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Soph. Ajax 143. 

In Mr. Edwin W. Fay's article on 'The Aryan God of Light- 
ning' (A.J. P. XVII 1-29), it will be remembered, allusion is 
made to a possible "primitive confusion of the stems ekwe 'horse' 
and aqa- 'water' (perhaps *akwa) in the Aryan Period, with the 
added semasic interpretation of both stems by 'run,' a nomen 
agentis to the stem dk ' sharp, swift ' " (p. 3). This was supported 
in a way by names of rivers cited by Sibree, such as Sk. afvavatt, 
Gr. Pers. Hyd-aspes, Gk. MeXan'n-nw, 'AyanWij. Reference was 
further made to the afvattkd-tree, it being "characteristic of the 
fig genus ' to abound in milky juice.' " Homer was then adduced, 

A 500: 

Ss 01 Aj3v866cv y\6e nap' Inmav axaaav, {innav ?) 

'from beside the swift waters.' 

Mr. Fay also has called attention to Ikkos, and the " certainty of 
a stem Ik- in Greek as testified by Unas ' moisture ' and ?£«• SirjBtjo-ai 

If we turn to Soph. Ajax 1206 we see the picture of the 
encampment by night : 

Kclfiat. § dpepipvos ovtios 

del nvKivals Spoaots Ttyyopevos Kopas 

\vypas pvi)paTa Tpoias. 

Thus the Salaminian mariner whose bones seafogs alone would 
not have caused to ache. 

Now, Ajax' midnight adventure is described by this rheumatic 
squire 143: 

<re rbv livnopavrj 
\tipa>v iiri^dvT d\co~ai Aapamp 
fiord nal Xelav • . . 

The Greek's fondness for etymologizing — fostered perhaps by 
the Mysteries, for may not Aischylos have been on the point of 
an etymological disclosure when his audience refused to allow 
him to proceed? — is apparent in Sophokles, although more artis- 


tically applied than in Euripides, who must have been spoiled by 
Sokrates. It would not be an injustice to the passage under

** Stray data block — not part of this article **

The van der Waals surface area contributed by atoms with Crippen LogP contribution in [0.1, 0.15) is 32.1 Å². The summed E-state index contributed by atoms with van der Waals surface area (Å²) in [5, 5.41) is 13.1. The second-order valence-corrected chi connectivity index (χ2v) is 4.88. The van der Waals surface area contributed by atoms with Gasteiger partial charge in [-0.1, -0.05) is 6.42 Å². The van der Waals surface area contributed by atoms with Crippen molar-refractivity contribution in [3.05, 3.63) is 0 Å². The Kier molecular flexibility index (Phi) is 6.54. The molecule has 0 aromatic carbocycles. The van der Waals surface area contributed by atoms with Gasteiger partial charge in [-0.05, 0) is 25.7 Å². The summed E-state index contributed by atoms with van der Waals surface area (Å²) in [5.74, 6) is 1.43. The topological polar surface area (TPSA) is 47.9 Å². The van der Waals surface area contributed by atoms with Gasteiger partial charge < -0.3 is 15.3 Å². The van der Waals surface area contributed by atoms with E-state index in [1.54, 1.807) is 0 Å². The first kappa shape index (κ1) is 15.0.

consideration to convey into Iwnopav^ a meaning in accordance 
with Mr. Fay's m™-jj, and suiting the ethos of the speaker and the 
genius of the poet, innonavrj Xei/xSi/a then I would translate ' the 
meadow with its mad rills,' or (referring to Jebb ad loc.) compar- 
ing Fr. 591 KapTTo/iavTis, 'abounding in water.' \up.S>va incidentally 
suggests the etymology. 

Theok. Id. 2, 48 (quoted by Jebb, Soph. Aj., Appendix) has 

ImrofiaviS (pvrov tore Trap Apudtrt, ra &' em naval 
Kal na\oi paivovrai av &pea <cai 6oai Imroi. 

For 'innopaves cf. Sk. afvatthd of the fig-tree as indicative of its 
succulence, and with Theok. cf. the derivation thereof, "tiha = 
stha, under which horses stand." 

It is significant that in Aj. 601 AeiMfiNIAITTOIAI has not yet 
been satisfactorily reconstructed. 

McGiia University, Montreal. HENRY N. SANDERS. 

An Aesopic Fable in Old French Prose. 

Although Aesop's Fables were great favorites in France during 
the Middle Ages, it is very rarely that they are met with in the 
manuscripts in any other than a metrical form. The following 
prose text is an isolated instance found in Paris, Biblioth^que 
Nationale, fonds fran£ais 435, fo. 46 vo, col. 1, to fo. 46 vo, col. 2. 

It is a well-known fact that fable collections in France during 
the earlier centuries went by the name of ysopet, a diminutive of 
Aesop's very name, but the present instance appears to be a 
more sporadic use of this term to denote the supposed author 

As the text here given has never before appeared in print, and 
as it possesses the two points of special interest noted above, its 
publication may perhaps not prove unwelcome as an addition to 
our knowledge of popular literature in Europe before the Renais- 

Exemple aupropos de flacter. 

Ysopet raconte en ses fables moralles de deux hommes dont 
l'un estoit veritable et 1'autre flacteur. Ilz alerent vne foiz en la 
regnon des cinges et les trouuerent assemblez en vng lieu. Le